Stable Dependency Principle #

What if you need to keep up-to-date with a package that rapidly evolves? From Urs Enzler's tweet, I get the impression that this is the case not only for Urs, but for other people too. Imagine that the creator of such a package frequently publishes new versions, and that you have to keep up to date. If that's the case, it must imply that the package isn't stable, because otherwise, you'd be able to skip updates.

Let me repeat that:

If you depend on a NuGet package, and you have to stay up-to-date, it implies that the package is unstable.

If this is the case, you have an entirely other problem on your hand. It has nothing to do with NuGet Package Restore, or whether you're keeping packages in source control or not. It means that you're violating the Stable Dependencies Principle (SDP). If you feel pain in that situation, that's expected, but the solution isn't Package Restore, but a better dependency hierarchy.

If you can invert the dependency, you can solve the problem. If you can't invert the dependency, you'd probably benefit from an Anti-corruption Layer. There are plenty of better solution that address the root cause of your problems. NuGet Package Restore, on the other hand, is only symptomatic relief.


Can you elaborate a bit on not breaking existing functionality in newer versions (as long as they have one major version)? What tools are you using to achieve that? I read your post on Semantic Versioning from couple months ago. I manage OSS project and it has quite a big public API - each release I try hard to think of anything I or other contributors might have broken. Are you saying that you relay strictly on programmer deep knowledge of the project when deciding on a new version number? Also, do you build AutoFixture or any other .NET project of yours for Linux/Mono?

2014-02-03 19:00 UTC

For AutoFixture, as well as other OSS projects I maintain, we rely almost exclusively on unit tests, keeping in mind that trustworthy tests are append-only. AutoFixture has some 4000+ unit tests, so if none of those break, I feel confident that a release doesn't contain breaking changes.

For my other OSS projects, the story is the same, although the numbers differ.

These are much smaller projects than AutoFixture, but since they were all built with TDD, they have excellent code coverage.

Currently, I don't build any of these .NET projects for Mono, as I've never had the need.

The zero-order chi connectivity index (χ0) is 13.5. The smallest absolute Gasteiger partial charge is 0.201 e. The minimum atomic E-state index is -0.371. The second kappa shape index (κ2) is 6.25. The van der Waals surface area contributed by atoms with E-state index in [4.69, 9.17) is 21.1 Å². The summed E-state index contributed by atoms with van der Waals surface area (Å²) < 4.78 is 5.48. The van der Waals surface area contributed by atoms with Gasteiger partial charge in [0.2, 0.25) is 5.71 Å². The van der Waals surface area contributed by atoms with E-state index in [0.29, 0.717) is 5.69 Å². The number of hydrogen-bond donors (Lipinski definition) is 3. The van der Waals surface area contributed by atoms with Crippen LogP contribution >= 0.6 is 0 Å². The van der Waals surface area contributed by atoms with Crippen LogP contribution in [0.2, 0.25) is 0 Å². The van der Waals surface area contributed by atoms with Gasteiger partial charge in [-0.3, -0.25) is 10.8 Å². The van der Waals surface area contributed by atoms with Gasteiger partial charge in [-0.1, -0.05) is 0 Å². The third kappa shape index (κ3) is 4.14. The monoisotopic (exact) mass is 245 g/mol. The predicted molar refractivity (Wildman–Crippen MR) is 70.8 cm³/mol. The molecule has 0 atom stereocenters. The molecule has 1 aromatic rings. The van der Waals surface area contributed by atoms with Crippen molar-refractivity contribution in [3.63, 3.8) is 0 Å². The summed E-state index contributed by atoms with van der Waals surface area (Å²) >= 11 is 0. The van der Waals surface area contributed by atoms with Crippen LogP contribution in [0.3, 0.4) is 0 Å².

2014-02-04 8:48 UTC

So you verify behaviour didn't change with a help of automated tests and a good test coverage. What I had in mind is some technique to verify not only the desired behaviour is in place, but also a public API (method signatures, class constructors, set of public types). I should probably clarify that in one of my projects public API is not fully covered by unit-tests. Most critical parts of it are covered, but not all of it. Let's say that upcoming release contains bugfixes as well as new features. I also decided that couple of public API methods are obsolete and deleted them. That makes a breaking change. Let's say I had a lot on my mind and I forgot about the fact that I made those changes. Some time goes by, I'd like to push a new version with all these changes to NuGet, but I'd like to double-check that the public API is still in place compared to the last release. Are there some tools that help with that, may be the ones you use? Or do you rely fully on the tests and your process in that regard? My approach to releases and versioning is a LOT more error prone than yours, clearly, that's the part of my projects that I'd like to improve.

2014-02-05 23:20 UTC

The only technique I rely on apart from automated tests is code reviews. When I write code myself, I always keep in mind if I'm breaking anything. When I receive Pull Requests (PR), I always review them with an eye towards breaking changes. Basically, if a PR changes an existing test, I review it very closely. Obviously, any change that involves renaming of types or members, or that changes public method signatures, are out of the question.

While I'm not aware of any other technique than discipline that will protect against breaking changes, you could always try to check out the tests you have against a previous version, and see if they all pass against the new version. If they don't, you have a breaking change.

You can also make a diff of everything that's happened since your last release, and then meticulously look through all types and members to see if anything was renamed, or method signatures changed. This will also tell you if you have breaking changes.

However, in the end, if you find no breaking changes using these approaches, it's still not a guarantee that you have no breaking changes, because you may have changed the behaviour of some methods. Since you don't have full test coverage, it's hard to tell.

What you could try to do, is to have Pex create a full test suite for your latest released version. This test suite will give you a full snapshot of the behaviour of that release. You could then try to run that test suite on your release candidate to see if anything changed. I haven't tried this myself, and I presume that there's still a fair bit of work involved, but perhaps it's worth a try.

2014-02-06 14:51 UTC

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Monday, 03 February 2014 16:06:00 UTC


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Published: Monday, 03 February 2014 16:06:00 UTC